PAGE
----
The low, rumbling snore has been broadcast across the airwaves and over the Internet -- the snore heard around the world -- and become fodder for television anchors who seemed to delight in poking fun at an Anne Arundel County 911 operator who fell asleep while taking an emergency call last month.
On NBC's "Today Show" last week, Matt Lauer led with this introduction: "Imagine calling 911 when you think there's a prowler nearby, and the 911 operator isn't helping you, but counting sheep instead."
MSNBC's Keith Olbermann's got in this dig: "To protect and serve -- and snooze? Possibly the one sound you most don't want to hear when you call 911."
But Louis Gerber, the operator who fell asleep while listening to a Glen Burnie woman describe what she thought was a prowler outside her house, said the incident was anything but funny. When he showed up for work at 10:45 p.m. July 28, he had slept just a few winks because he had spent the day taking care of his ailing 82-year-old mother who lives with him in Pasadena. His mother, who has cancer, had a dialysis appointment that morning and then had to visit her surgeon, Gerber said.
He took her to both appointments as soon as he got off work. By the time he got home, it was 5:30 p.m., and he had been up for at least 20 hours. He managed only an hour of sleep before heading back to work, he said. He was exhausted but didn't think about calling in sick. Being tired when you work nights is part of the job, he said.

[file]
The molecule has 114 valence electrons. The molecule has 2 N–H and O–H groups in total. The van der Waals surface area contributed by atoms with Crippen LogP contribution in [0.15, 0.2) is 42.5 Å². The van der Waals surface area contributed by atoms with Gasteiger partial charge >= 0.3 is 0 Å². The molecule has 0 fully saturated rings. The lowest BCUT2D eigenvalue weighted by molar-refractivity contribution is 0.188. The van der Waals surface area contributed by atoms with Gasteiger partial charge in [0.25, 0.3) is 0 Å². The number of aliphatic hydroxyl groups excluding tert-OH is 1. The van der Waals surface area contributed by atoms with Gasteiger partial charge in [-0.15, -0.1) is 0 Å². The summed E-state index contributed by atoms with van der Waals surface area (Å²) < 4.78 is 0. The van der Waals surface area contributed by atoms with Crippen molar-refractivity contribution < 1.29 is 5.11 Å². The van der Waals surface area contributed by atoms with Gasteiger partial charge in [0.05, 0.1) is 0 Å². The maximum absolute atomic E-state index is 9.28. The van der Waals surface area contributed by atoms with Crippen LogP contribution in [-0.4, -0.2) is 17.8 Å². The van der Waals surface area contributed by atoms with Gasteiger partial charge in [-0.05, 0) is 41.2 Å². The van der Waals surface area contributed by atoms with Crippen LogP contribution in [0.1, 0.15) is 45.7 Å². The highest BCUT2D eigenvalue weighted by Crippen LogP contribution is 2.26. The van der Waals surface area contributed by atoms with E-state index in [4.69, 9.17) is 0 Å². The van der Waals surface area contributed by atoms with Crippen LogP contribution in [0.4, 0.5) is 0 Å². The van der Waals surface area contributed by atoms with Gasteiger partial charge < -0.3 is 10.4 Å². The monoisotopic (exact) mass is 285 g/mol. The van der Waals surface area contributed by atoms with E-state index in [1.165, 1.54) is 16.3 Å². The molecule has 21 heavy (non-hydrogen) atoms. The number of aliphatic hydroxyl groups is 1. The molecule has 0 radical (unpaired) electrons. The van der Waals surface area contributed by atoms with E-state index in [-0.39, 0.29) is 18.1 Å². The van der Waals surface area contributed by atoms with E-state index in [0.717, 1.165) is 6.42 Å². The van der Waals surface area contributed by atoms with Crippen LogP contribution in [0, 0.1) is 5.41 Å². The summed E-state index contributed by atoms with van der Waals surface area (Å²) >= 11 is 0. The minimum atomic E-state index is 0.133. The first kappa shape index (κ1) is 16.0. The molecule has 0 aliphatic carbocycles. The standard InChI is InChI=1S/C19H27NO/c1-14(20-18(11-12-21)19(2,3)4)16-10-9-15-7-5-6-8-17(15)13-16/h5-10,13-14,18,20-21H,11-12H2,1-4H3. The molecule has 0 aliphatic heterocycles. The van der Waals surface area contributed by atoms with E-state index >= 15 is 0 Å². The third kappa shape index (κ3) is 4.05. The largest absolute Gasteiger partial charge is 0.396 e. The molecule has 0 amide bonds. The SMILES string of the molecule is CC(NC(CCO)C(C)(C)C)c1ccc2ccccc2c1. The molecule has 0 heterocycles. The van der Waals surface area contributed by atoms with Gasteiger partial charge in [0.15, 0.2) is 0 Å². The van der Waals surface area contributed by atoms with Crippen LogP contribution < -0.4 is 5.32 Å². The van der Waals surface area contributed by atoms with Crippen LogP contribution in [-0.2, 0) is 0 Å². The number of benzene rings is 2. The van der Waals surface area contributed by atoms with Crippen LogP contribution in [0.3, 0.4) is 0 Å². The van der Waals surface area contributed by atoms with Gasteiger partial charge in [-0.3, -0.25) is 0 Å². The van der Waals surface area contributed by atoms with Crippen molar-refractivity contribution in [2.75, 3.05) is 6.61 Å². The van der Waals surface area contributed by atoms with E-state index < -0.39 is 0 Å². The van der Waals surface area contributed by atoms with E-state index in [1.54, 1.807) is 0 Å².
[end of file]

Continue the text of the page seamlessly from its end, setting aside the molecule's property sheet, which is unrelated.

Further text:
Then, at 2:45 a.m. July 29, Glen Burnie resident Patricia Berg heard a noise outside her house, like the sound of someone dragging the palm of a hand across glass, and she thought someone might be trying to break in. She called 911, relayed her concerns and then waited. At first she heard nothing, and thought the operator was simply taking down notes, she told WBAL-TV, which first broadcast the story.
Then she heard the now-famous snore.
On the recording of the call, Berg can be heard saying "hello" several times until Gerber finally wakes up.
"I was wondering if you were still there," Berg said.
"What's the problem?" Gerber replied.
"I've already told you. You don't remember me telling you what was wrong?" Berg said.
Police were dispatched to the house and found nothing amiss. As for Gerber, he received a letter of reprimand, which will be added to his personnel file, he said. And police administrators have said they'll look at ways to prevent such an incident from happening again. The matter is under investigation.
Anne Arundel County Police Lt. Joe Jordan has said the police force is upset and embarrassed.
So is Gerber, who has worked as a 911 operator for 10 years.
"I honestly don't know what happened," he said in a phone interview.
"I try to do the job to the best of my ability," he added. "I feel bad about it. I'm not trying to make an excuse. It shouldn't have happened."